If you're legitimately concerned about some rogue device on your laptop, open it up and look for yourself. Otherwise, you've really nothing to worry about. Unless you work with highly sensitive data on that device anyways, most attackers wouldn't be attracted to what's on there beyond typical PII which should be secured anyways.
 
Reactions: emilfrederiksen
Dear all

I use Windows 10

1)
It is not a concern, but I was wondering how I can found out, if my computer contains hardware I am not aware of / “illegal” / “spy” hardware? Without opening up the case / looking at the hardware.
..
Unlike others, I don't think your concern is unfounded:

https://www.electronicdesign.com/technologies/embedded-revolution/article/21807102/is-your-motherboard-hacked

But also like the others have shown I don't think you'll find it easy ferret out any added, or altered, semiconductors with embedded hacks. Mainly because it's going to be 'built-in' at a very low level and is specifically designed to be hard to find without opening up the device and looking for the altered micro-circuitry.

I don't think you need to be individually worried about exploits that sophisticated because they aren't aimed at individual computers for data. It's way to hard to collect random data from hundreds of millions...maybe billions...of devices and make sense enough of it to do anything. They're after huge data banks on servers, where the data's already amassed and they only have to correlate it with data gathered from a few others to learn all they need to about you and millions of others.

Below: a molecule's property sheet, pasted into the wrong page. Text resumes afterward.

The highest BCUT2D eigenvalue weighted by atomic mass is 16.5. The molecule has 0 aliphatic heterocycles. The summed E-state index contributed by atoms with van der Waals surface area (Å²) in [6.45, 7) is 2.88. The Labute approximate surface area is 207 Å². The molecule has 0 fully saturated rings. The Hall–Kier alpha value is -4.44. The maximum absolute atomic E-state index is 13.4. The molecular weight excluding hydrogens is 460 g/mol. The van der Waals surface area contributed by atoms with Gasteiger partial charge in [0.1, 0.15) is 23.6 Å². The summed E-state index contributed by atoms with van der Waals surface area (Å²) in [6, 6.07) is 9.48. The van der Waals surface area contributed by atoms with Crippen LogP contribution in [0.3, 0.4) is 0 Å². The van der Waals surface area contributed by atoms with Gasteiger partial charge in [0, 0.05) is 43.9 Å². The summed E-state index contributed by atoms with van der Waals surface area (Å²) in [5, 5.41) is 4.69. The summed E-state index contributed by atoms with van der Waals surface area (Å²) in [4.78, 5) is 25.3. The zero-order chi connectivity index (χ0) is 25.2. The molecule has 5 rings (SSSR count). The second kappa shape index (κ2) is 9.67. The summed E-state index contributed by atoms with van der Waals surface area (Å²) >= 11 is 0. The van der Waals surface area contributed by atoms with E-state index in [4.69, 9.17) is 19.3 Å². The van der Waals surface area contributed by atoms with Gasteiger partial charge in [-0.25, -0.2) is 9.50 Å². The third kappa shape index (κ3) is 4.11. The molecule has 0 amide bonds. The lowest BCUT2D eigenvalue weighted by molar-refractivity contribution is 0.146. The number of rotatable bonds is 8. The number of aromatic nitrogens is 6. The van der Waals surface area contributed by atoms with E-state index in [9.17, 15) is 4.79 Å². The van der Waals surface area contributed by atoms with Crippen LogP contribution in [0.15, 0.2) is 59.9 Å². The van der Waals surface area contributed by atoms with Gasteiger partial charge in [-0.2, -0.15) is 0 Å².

So hack billions of chips and even just a few will be installed in critical computers. Now just wait for an unthinking administrator to let that computer have unprotected access to the wider internet for just a few minutes and bam, they get a back door to the network it will be attached to later on.

But if you're worried about something like a key-logger....
https://www.malwarebytes.com/keylogger
It doesn't appear they need added hardware like they used to, the virus/trojan/whatever exploits seem to do just fine taking over your own hardware and making it do it for them. So keep your AntiVirus up to date and practice safe browsing.
 
Last edited:

emilfrederiksen